The Great Lakes Mink Association (GLMA) was formed in 1941 by mink breeders in the Great Lakes region of the United States who bred a black-furred mink which they characterize as "the richest, deepest, most lustrous dark mink with the lightest, most flexible leather", and trademarked it as Blackglama. Their long-running advertising campaign is known by the tagline "What becomes a legend most?", featuring a series of celebrities modeling their furs. The mark "Blackglama" is a play on the word "glamor" and the initialism "GLMA".

The Mutation Mink Breeders Association (MMBA) was formed in 1942 by mink ranchers specializing in clear bright fur colors, to which they gave distinctive trade names: Autumn Haze (brown), Desert Gold (light brown), Argenta (grey), Cerulean (blue), Lutetia (gunmetal), Azurene (pale grey), Jasmine (white), Tourmaline (pale beige), Arcturus (lavender beige), Diadem (pale brown), Aeolian (grey taupe). In 1948, they adopted the name EMBA; EMBA {{}}

In 2018, North American Fur Auctions acquired the Blackglama label.

Bayou Segnette State Park

Bayou Segnette State Park is located in Westwego, Jefferson Parish, southwest of New Orleans, Louisiana, on the west bank of the Mississippi River.

Bayou Segnette is not far from the urban center of New Orleans, yet it features access to two types of wetlands, swamp and marsh. Saltwater intrusion coming into the canals from the Gulf of Mexico created the marsh. This is a remarkable habitat for plant and wildlife. This habitat is home to American alligators, coypu, nine-banded armadillos, Virginia opossum, raccoons, American mink, red-tailed hawks, kites, red-winged blackbirds, bald eagles, and northern cardinals.

European mink

The European mink (Mustela lutreola), also known as the Russian mink and Eurasian mink, is a semiaquatic species of mustelid native to Europe.

It is similar in colour to the American mink, but is slightly smaller and has a less specialized skull. Despite having a similar name, build and behaviour, the European mink is not closely related to the American mink, being much closer to the European polecat and Siberian weasel (kolonok). The European mink occurs primarily by forest streams unlikely to freeze in winter. It primarily feeds on voles, frogs, fish, crustaceans and insects.The European mink is listed by the IUCN as Critically Endangered due to an ongoing reduction in numbers, having been calculated as declining more than 50% over the past three generations and expected to decline at a rate exceeding 80% over the next three generations. European mink numbers began to shrink during the 19th century, with the species rapidly becoming extinct in some parts of Central Europe. During the 20th century, mink numbers declined all throughout their range, the reasons for which having been hypothesised to be due to a combination of factors, including climate change, competition with (as well as diseases spread by) the introduced American mink, habitat destruction, declines in crayfish numbers and hybridisation with the European polecat. In Central Europe and Finland, the decline preceded the introduction of the American mink, having likely been due to the destruction of river ecosystems, while in Estonia, the decline seems to coincide with the spread of the American mink.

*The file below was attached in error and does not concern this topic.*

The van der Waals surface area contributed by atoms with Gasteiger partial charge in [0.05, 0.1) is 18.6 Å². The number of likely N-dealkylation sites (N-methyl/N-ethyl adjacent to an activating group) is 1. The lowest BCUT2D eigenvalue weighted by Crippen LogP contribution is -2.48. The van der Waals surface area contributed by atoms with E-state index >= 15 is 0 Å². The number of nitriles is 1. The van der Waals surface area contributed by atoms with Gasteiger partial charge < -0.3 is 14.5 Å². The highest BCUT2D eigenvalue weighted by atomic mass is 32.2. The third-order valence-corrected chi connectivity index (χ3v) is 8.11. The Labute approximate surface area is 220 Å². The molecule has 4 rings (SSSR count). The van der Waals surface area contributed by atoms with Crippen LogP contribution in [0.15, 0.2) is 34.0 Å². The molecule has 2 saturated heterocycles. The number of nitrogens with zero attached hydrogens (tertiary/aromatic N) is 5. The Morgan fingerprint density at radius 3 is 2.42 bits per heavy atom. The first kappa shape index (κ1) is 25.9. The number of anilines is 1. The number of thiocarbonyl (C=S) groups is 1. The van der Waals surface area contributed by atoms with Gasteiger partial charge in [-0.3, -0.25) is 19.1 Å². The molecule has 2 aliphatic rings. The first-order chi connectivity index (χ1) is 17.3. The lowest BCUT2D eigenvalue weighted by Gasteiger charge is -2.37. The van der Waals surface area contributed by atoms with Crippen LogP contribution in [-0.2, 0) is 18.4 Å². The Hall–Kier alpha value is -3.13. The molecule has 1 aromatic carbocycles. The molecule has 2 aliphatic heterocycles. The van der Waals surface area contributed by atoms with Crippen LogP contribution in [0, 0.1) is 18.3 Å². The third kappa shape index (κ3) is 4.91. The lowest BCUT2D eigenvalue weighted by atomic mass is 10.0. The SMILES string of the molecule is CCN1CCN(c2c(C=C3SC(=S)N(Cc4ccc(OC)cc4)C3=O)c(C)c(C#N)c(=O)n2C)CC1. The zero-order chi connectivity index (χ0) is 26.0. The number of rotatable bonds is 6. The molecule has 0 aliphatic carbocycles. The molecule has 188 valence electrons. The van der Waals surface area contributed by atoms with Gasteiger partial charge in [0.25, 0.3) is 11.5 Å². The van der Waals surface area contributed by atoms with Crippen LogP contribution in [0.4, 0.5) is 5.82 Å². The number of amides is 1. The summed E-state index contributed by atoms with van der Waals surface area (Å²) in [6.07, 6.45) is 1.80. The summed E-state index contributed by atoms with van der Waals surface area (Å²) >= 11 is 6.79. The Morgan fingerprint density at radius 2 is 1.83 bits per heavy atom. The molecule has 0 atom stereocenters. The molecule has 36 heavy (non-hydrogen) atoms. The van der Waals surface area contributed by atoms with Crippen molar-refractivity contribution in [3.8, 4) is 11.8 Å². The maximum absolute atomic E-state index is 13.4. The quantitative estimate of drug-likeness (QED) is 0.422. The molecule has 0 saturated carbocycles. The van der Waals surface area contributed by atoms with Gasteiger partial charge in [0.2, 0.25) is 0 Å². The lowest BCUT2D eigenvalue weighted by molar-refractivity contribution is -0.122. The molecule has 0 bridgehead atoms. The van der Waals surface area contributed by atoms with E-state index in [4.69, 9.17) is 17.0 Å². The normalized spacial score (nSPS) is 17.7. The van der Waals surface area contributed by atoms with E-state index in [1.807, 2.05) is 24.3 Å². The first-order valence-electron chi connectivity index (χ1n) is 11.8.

European water vole

The European water vole or northern water vole (Arvicola amphibius, included in synonymy: A. terrestris), is a semiaquatic rodent. It is often informally called the water rat, though it only superficially resembles a true rat. Water voles have rounder noses than rats, deep brown fur, chubby faces and short fuzzy ears; unlike rats their tails, paws and ears are covered with hair.

In the wild, on average, water voles only live about five months. Maximum longevity in captivity is two and a half years.

Fauna of the United States

The fauna of the United States of America is all the animals living in the Continental United States and its surrounding seas and islands, the Hawaiian Archipelago, Alaska in the Arctic, and several island-territories in the Pacific and in the Caribbean. The U.S. has many distinctive indigenous species found nowhere else on Earth. With most of the North American continent, the U.S. lies in the Nearctic faunistic realm, a region containing an assemblage of species similar to northern parts of Africa and Eurasia.An estimated 432 species of mammals characterize the fauna of the continental U.S. There are more than 800 species of bird and more than 100,000 known species of insects. There are 311 known reptiles, 295 amphibians and 1154 known fish species in the U.S. Known animals that exist in all of the lower 48 states include white-tailed deer, bobcat, raccoon, muskrat, striped skunk, barn owl, American mink, American beaver, North American river otter and red fox. The red-tailed hawk is one of the most widely distributed hawks not only in the U.S., but in the Americas.

Huge parts of the country with the most distinctive indigenous wildlife are protected as national parks. In 2013, the U.S. had more than 6770 national parks or protected areas, all together more than 1,006,619 sq. miles (2,607,131 km2). The first national park was Yellowstone National Park in the state of Wyoming, established in 1872. Yellowstone National Park is widely considered to be the finest megafauna wildlife habitat in the U.S. There are 67 species of mammals in the park, including the gray wolf, the threatened lynx, and the grizzly bear.